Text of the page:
"What a great time to be alive!" I said it out loud again sitting in my home office last night. I worked for footnote.com and saw samplings of the millions of images of historical records the company is posting on our site every month. The quantity of records, historical documents and old newspapers flowing by my desk was truly staggering. Every time I think I've found 'all' of the information that exists on my ancestors, something new is posted on Ancestry and other archival sites.
Last night, I decided to look for any additional information about my 5th great grandfather, Joseph Tribble and his wife, Sarah Howard. Over the years, I thought I'd found 'all' of the records that existed about the couple, but I was wrong. The search found a handwritten letter from grandma Sarah Howard Tribble addressed to the government as a written statement in support of a Revolutionary War retirement benefit for the widow of a veteran from Plymouth, Massachusetts. She described how she had known the widow since their youth and verified that the deceased husband had indeed been a soldier in the Contiental Army.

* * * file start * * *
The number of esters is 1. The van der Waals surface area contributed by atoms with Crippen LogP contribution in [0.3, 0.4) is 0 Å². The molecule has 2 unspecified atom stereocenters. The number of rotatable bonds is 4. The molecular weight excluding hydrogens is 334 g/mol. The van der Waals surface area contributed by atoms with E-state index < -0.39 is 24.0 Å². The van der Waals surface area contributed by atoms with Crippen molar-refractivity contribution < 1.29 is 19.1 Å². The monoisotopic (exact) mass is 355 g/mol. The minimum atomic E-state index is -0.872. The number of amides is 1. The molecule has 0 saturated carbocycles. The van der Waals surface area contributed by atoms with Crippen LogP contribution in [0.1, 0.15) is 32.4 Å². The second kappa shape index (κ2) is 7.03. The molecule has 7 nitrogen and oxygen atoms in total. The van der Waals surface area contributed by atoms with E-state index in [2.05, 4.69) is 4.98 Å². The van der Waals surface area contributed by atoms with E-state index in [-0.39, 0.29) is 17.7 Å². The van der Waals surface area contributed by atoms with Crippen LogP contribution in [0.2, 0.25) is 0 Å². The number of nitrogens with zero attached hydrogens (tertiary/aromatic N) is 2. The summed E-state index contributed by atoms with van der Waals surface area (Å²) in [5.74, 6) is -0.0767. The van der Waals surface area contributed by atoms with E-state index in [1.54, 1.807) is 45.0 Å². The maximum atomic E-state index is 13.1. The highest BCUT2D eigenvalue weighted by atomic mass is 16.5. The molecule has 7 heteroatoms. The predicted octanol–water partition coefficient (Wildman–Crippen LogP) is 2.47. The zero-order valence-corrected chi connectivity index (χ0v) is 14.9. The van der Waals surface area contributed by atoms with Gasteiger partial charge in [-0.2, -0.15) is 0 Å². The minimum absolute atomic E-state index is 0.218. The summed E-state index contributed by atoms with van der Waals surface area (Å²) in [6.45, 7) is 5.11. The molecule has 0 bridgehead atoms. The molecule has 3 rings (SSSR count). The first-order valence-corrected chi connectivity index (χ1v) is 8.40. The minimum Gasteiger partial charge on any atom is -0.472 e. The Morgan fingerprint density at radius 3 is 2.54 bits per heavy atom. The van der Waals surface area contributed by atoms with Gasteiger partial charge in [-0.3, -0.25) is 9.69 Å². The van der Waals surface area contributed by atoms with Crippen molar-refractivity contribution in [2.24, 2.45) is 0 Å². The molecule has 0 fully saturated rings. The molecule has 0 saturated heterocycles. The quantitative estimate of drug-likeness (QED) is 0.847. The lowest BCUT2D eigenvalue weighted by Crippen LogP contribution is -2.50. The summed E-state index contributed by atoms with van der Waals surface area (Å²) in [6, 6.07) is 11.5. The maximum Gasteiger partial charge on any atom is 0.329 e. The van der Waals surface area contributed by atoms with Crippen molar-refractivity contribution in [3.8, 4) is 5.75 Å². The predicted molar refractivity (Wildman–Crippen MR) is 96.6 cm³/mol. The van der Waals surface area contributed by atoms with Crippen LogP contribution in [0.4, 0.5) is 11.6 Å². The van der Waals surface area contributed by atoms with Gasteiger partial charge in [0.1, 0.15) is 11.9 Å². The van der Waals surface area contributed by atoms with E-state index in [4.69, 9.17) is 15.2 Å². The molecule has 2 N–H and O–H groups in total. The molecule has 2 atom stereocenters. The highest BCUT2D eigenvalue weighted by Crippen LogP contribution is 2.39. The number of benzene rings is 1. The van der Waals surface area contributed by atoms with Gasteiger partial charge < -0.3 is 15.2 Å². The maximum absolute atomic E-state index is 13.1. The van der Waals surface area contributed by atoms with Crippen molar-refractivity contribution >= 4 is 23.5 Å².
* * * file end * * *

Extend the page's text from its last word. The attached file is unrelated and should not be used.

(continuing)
There weren't any new facts about the Tribble family but reading the letter made grandma more than just a name and dates to me. I had found a window back in time allowing me to 'see' some of her personality both through her written words and in the unique styling of her capital 'T' and 'S'. Grandma had flair! Her lettering was carefully formed when she wrote slowly but slipped into an interesting compression as she quickly wrote the last few sentences that ended her letter.
Soon, millions of images will be available on line through LDS family history libraries, from Ancestry and other similar web sites. We can find information on our ancestors quickly and easily sitting in our PJ's at home. Who can complain that doing family history research is too hard now? "What a great time to be alive!"